Subrahmanyan Chandrasekhar Born in Lahore in 1910, Chandrasekhar was awarded a scholarship by the Government of India to pursue graduate studies in Trinity College Cambridge, having already achieved his bachelor’s degree in physics in Chennai. He would later earn his PhD at Cambridge too.Chandrasekhar was a highly influential astrophysicist and was awarded the Nobel Prize for Physics, with William A. Fowler, in 1983 for his work on the structure and evolution of stars. His work led to many of the best theoretical models of the late evolutionary stages of massive stars and black holes. The Chandrasekhar limit is a scientific term which describes the maximum mass of a stable white dwarf star.
Elizabeth Blackburn The only Tasmanian-born Nobel laureate, Elizabeth Blackburn was awarded the Nobel Prize in Physiology or Medicine in 2009. She shared it with Carol W. Greider and Jack W. Szostak for co-discovering the enzyme telomerase. Having initially obtained her bachelor’s and master’s degrees in the University of Melbourne, she studied for her PhD in Cambridge, and subsequently spent much of her career working in the United States, focusing on molecular biology.
Amartya Sen Awarded the Nobel Memorial Prize in Economic Sciences in 1998 for his work in welfare economics, Amartya Sen was born in present-day Bangladesh. After earning a degree in Economics in Kolkata and surviving oral cancer, Sen earned his second Bachelor of Arts from Trinity College in Cambridge, studying Economics again and graduating with a First Class degree. He was later elected to a Prize Fellowship at Trinity College, and he decided to study philosophy. Sen has written many influential books and papers in the field of development economics, and argues that development should advance the freedom of individuals rather than simply focus on increasing measures of wealth.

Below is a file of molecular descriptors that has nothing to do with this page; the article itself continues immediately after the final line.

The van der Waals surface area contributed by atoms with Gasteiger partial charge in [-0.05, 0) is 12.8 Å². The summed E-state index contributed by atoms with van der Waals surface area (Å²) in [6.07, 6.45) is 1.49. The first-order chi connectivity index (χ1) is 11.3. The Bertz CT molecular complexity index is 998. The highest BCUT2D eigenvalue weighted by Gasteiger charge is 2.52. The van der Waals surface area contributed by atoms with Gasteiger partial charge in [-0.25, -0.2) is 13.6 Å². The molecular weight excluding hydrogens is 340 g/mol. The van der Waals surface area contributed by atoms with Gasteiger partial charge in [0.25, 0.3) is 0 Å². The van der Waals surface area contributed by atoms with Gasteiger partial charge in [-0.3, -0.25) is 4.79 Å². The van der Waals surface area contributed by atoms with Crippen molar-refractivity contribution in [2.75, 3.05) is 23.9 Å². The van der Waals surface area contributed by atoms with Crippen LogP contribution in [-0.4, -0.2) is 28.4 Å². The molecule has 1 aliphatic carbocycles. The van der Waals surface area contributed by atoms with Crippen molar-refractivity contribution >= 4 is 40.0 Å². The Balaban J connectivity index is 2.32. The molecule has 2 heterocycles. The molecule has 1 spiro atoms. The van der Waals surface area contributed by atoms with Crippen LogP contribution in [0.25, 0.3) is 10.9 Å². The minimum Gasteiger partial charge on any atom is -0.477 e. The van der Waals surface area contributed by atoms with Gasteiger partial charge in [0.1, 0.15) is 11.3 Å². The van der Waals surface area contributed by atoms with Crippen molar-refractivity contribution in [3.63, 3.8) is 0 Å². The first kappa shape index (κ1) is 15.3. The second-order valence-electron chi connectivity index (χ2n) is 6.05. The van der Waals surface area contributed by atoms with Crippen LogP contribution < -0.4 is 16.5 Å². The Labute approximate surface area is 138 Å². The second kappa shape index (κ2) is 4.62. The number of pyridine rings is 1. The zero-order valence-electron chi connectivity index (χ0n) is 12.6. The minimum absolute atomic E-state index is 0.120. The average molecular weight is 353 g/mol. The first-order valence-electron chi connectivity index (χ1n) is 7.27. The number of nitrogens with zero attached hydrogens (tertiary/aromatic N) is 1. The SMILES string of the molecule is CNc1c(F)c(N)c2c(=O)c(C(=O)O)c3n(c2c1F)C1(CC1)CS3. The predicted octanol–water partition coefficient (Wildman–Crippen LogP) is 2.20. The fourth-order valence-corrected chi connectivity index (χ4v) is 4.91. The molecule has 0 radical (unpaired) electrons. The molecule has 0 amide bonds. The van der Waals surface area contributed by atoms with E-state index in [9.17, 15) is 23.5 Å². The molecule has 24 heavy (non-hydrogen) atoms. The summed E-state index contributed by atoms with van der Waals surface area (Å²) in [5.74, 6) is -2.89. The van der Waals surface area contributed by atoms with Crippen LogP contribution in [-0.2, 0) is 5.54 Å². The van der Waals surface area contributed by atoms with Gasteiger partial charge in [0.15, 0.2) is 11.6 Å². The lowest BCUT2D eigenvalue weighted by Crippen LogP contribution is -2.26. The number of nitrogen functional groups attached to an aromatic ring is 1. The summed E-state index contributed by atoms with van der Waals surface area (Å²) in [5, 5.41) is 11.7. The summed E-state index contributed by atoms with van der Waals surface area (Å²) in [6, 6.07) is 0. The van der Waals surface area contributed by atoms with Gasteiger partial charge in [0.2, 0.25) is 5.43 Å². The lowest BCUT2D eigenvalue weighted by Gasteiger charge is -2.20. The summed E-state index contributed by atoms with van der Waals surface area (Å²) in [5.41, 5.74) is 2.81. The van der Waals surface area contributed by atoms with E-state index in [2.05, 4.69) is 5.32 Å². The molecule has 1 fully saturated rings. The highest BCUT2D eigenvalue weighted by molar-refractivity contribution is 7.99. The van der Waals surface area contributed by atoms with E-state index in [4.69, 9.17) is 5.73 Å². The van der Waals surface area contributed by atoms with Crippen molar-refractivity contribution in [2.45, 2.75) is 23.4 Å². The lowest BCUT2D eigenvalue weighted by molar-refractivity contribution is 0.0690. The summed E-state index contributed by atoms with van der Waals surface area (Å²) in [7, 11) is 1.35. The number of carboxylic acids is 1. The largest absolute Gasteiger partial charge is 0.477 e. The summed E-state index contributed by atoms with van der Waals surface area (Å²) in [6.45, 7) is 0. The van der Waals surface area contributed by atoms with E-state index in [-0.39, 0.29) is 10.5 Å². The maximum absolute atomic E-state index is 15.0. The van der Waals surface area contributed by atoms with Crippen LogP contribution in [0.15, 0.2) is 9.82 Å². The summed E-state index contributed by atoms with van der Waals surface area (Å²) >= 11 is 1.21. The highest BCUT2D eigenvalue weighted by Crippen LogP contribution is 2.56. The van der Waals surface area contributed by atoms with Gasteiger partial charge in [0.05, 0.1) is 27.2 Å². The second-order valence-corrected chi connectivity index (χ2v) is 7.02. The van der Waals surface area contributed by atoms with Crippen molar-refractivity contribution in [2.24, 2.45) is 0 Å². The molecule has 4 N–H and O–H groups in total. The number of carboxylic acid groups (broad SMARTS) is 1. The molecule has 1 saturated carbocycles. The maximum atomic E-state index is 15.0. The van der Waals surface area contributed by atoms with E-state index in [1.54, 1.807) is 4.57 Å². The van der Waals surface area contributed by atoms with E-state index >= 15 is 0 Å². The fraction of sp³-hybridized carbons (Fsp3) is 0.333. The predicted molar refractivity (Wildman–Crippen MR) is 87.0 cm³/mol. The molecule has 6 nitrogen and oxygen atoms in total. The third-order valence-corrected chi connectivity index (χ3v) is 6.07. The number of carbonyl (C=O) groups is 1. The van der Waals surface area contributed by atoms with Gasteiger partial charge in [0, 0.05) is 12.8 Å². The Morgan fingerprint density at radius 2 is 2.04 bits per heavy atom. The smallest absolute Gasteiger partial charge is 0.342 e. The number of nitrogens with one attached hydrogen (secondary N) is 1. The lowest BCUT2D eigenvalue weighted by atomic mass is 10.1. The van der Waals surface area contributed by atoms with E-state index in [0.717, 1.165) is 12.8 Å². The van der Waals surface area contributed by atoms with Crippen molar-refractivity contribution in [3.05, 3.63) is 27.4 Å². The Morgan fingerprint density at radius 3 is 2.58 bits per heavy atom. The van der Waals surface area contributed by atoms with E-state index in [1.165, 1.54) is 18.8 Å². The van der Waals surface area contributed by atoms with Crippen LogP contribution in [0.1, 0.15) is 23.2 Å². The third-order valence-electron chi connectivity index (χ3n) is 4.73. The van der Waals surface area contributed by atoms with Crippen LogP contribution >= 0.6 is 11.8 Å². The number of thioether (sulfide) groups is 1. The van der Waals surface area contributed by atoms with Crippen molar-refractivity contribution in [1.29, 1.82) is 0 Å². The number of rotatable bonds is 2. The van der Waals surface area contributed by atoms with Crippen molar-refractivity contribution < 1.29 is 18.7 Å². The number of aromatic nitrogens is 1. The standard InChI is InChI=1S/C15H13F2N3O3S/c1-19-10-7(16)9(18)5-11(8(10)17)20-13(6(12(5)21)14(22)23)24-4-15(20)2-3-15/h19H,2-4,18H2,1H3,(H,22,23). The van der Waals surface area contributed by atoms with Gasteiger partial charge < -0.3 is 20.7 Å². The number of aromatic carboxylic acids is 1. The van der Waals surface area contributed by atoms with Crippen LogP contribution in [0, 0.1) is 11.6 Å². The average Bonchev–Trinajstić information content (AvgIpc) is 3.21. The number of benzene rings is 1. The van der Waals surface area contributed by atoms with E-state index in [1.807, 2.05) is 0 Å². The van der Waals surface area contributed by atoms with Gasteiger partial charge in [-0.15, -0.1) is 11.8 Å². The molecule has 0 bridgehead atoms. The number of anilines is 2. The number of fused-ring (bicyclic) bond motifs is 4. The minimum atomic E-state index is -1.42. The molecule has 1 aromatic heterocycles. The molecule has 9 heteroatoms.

Abdus Salam Abdus Salam was a Pakistani theoretical physicist who became the first Muslim to receive a Nobel Prize in science in 1979, shared with Sheldon Glashow and Steven Weinberg for his contribution to the electroweak unification theory. He was awarded a scholarship to St John’s College, Cambridge, in 1946, which he completed three years later, receiving a Double First-Class Honours in Mathematics and Physics. After a short spell at home, he returned to Cambridge to study for a PhD in Theoretical Physics. Salam rapidly attracted international attention for his work, and is considered a major figure in 20th century physics.
J. Michael Kosterlitz The son of award winning biochemist Hans Kosterlitz, Michael was awarded the Nobel Prize in Physics in 2016 for his work on condensed matter physics. He studied at both Oxford and Cambridge, earning a bachelor’s and master’s degree in the latter before going on to earn his Doctorate from Brasenose College, Oxford.
V. S. Naipaul V. S. Naipaul is a Trinidadian novelist who was knighted in 1989 and won a Nobel Prize in Literature in 2001. As a young man, he won a scholarship from the Trinidad Government and chose to study at Oxford, inspired by his journalist father to become a writer. He subsequently wrote a series of novels and non-fiction books, focusing on his Caribbean home, the legacy of empire, his travels to India and Africa and more. The Nobel Prize was awarded to Naipaul “for having united perceptive narrative and incorruptible scrutiny in works that compel us to see the presence of suppressed histories.”